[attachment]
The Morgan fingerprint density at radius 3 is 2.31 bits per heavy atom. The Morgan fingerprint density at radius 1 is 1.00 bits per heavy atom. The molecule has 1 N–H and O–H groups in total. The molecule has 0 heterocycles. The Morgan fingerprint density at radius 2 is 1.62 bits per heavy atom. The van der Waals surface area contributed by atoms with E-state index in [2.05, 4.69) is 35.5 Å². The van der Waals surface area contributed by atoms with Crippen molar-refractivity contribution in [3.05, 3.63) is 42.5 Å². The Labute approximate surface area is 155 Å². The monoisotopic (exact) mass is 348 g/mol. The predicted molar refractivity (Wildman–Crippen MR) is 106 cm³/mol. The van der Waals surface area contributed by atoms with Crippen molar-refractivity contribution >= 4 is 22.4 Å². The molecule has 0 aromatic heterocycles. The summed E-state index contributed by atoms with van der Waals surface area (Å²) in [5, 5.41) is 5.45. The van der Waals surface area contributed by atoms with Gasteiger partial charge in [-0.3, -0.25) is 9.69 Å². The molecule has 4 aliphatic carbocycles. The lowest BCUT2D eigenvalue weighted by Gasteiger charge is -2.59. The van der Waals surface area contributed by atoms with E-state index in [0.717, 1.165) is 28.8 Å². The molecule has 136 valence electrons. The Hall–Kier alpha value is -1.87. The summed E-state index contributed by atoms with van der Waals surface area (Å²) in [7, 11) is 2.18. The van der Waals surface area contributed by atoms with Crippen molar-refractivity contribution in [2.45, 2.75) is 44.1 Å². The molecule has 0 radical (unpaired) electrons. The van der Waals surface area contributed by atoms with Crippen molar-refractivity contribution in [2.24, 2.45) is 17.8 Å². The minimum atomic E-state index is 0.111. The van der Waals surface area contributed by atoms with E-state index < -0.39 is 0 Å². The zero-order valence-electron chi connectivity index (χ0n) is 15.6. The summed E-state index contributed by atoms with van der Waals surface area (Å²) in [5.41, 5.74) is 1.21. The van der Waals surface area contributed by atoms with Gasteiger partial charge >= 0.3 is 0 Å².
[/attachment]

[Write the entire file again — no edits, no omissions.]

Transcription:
The Morgan fingerprint density at radius 3 is 2.31 bits per heavy atom. The Morgan fingerprint density at radius 1 is 1.00 bits per heavy atom. The molecule has 1 N–H and O–H groups in total. The molecule has 0 heterocycles. The Morgan fingerprint density at radius 2 is 1.62 bits per heavy atom. The van der Waals surface area contributed by atoms with E-state index in [2.05, 4.69) is 35.5 Å². The van der Waals surface area contributed by atoms with Crippen molar-refractivity contribution in [3.05, 3.63) is 42.5 Å². The Labute approximate surface area is 155 Å². The monoisotopic (exact) mass is 348 g/mol. The predicted molar refractivity (Wildman–Crippen MR) is 106 cm³/mol. The van der Waals surface area contributed by atoms with Crippen molar-refractivity contribution >= 4 is 22.4 Å². The molecule has 0 aromatic heterocycles. The summed E-state index contributed by atoms with van der Waals surface area (Å²) in [5, 5.41) is 5.45. The van der Waals surface area contributed by atoms with Gasteiger partial charge in [-0.3, -0.25) is 9.69 Å². The molecule has 4 aliphatic carbocycles. The lowest BCUT2D eigenvalue weighted by Gasteiger charge is -2.59. The van der Waals surface area contributed by atoms with E-state index in [0.717, 1.165) is 28.8 Å². The molecule has 136 valence electrons. The Hall–Kier alpha value is -1.87. The summed E-state index contributed by atoms with van der Waals surface area (Å²) in [7, 11) is 2.18. The van der Waals surface area contributed by atoms with Crippen molar-refractivity contribution in [2.45, 2.75) is 44.1 Å². The molecule has 0 radical (unpaired) electrons. The van der Waals surface area contributed by atoms with Crippen molar-refractivity contribution in [2.24, 2.45) is 17.8 Å². The minimum atomic E-state index is 0.111. The van der Waals surface area contributed by atoms with E-state index < -0.39 is 0 Å². The zero-order valence-electron chi connectivity index (χ0n) is 15.6. The summed E-state index contributed by atoms with van der Waals surface area (Å²) in [5.41, 5.74) is 1.21. The van der Waals surface area contributed by atoms with Gasteiger partial charge >= 0.3 is 0 Å².